A Room of Her Own

Virginia Woolf said, “A woman must have money and a room of her own if she is to write fiction.”

Well, obviously everyone needs money, but I believe the need for personal space is a necessity for any writer. Perhaps this is true for any creative person. Whether you write poetry, paint, scrapbook, or cross stitch, you need a room to call your own.

I don’t claim a particular space in which to write, but I’m very territorial when it comes to my laptop. Just ask my kids and my husband. As long as I have my laptop, I can plunk down anywhere and write. I can tune out almost anything–kids, television, background noise in a coffee shop. But, ask to borrow my laptop? Well, let’s just say I don’t react very nicely. For me, it’s an invasion of personal space. There aren’t too many material things I hold dear, but my laptop is one of those things, and in essence, it’s my “room of my own.”

Recently, a friend and fellow author, Greg Hart, has embarked upon a journey to create his own Writer’s Space. He’s been sharing his journey on a blog that shows pictures of his efforts and also offers low-cost ideas: Journey to Creating a Writers Getaway.

The topic of personal space has come up more than once during the past week. For a blog interview, another author asked me what my ideal writing office might look like. If I were able to pick a room–for my writing, for meditation, or to get away when the world around me becomes too noisy–I have many fanciful ideas, but there is one recurring theme: beauty.

For some creative persons, beauty is essential. Others seek calm. I know some writers and photographers who see beauty in anything–an industrial building, an urban landscape, a rubbish pile. Different settings inspire different people, but everyone deserves their own space. Whether that space is in a quiet office with towering bookshelves, the kitchen table, the whole wide world, or your own mind, a writer must have a room of his or her own.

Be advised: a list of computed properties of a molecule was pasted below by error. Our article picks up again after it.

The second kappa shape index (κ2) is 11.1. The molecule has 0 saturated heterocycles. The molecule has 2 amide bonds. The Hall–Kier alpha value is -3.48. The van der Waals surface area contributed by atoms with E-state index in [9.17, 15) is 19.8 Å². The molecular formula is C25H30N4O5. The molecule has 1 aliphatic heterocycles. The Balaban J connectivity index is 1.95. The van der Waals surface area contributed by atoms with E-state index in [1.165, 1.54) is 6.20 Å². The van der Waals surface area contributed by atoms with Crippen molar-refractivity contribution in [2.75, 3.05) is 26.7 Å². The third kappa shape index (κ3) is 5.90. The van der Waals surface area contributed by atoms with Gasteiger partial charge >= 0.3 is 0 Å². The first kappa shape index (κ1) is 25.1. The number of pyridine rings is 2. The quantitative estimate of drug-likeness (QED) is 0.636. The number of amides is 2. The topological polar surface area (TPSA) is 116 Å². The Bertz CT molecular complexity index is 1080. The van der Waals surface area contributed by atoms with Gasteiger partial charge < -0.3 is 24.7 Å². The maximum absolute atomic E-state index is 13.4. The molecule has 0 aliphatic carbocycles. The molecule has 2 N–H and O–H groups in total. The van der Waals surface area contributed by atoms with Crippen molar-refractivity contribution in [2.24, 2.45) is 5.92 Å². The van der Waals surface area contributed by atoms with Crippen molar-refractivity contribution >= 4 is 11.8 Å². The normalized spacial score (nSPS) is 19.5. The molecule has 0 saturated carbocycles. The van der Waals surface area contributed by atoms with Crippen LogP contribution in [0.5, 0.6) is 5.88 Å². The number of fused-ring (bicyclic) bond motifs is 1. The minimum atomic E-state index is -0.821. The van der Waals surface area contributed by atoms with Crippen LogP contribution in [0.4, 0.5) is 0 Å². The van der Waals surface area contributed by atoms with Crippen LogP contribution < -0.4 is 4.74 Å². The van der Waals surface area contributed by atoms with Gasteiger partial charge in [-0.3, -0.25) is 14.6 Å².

Where’s your ‘room?’ Do you retreat to an office, or is the whole world your creative space? Where do you do your best work?

10 thoughts on “A Room of Her Own

  1. I do love Virginia Woolf, and I think she was dead on when she said that. I like the way you have interpreted that to be anything that’s just your own for writing. I am equally possessive about my laptop, but I do not like noise at all! I need quiet to create. I am fortunate enough to have a spare bedroom and a husband who doesn’t mind me claiming it for a writing room, and I can’t tell you how lucky it makes me feel. I would never get any work done with kids, television, etc., so major props!

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  2. For me, it’s not really a place, but a time. My best writing is done in the early morning, when everyone in the house is still asleep and the house is totally quiet. This is best done with a cup of coffee sitting conveniently near my laptop. Usually I write at the dining room table. But on those occasions when my hubby is up early, I write locked up in the bedroom from the comfort of my own bed. Thank goodness for portable laptops!

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  3. I feel the same way about my laptop. There’s no sharing. There’s no borrowing. There isn’t even any touching. Right now I write in our rec room in the basement, home of the only TV in the house… my husband has missed many episodes of his favourite shows so that I could write in peace. I’m developing a scheme to build myself my very own office where I can “go to work,” either by converting the top of our garage into a loft, or by building a tiny house in the backyard (basically a finished shed with a desk, couch and space heater). I feel like the more I write, the more I need to be free of the distractions of the house, even when everyone else has gone to bed (my best writing time). Like my laptop which is just for me and is used for writing, I want a space that will be the same.

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    • Unfortunately, I do have to share my laptop occasionally, but not too often. My family gets the ‘death stare’ when they ask to use it, and even if I let them, I hover over them. I hope you get your personal writing space soon.

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  4. For me, I like to take a notebook and get out. Writing on buses can lead to productive sessions. You never know the type of people you will find there. Plus, if you are lucky to get a window seat, you can see everything that passes you by. Perhaps even better than that is being outside and walking/running through different paths. I like to be active when thinking. Staying still in a room is too distracting.
    –JW

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  5. I can write anywhere but only in silence therefore public places are out… My poor laptop travels around the farm and in the summer you will most likely find us under an olive tree…

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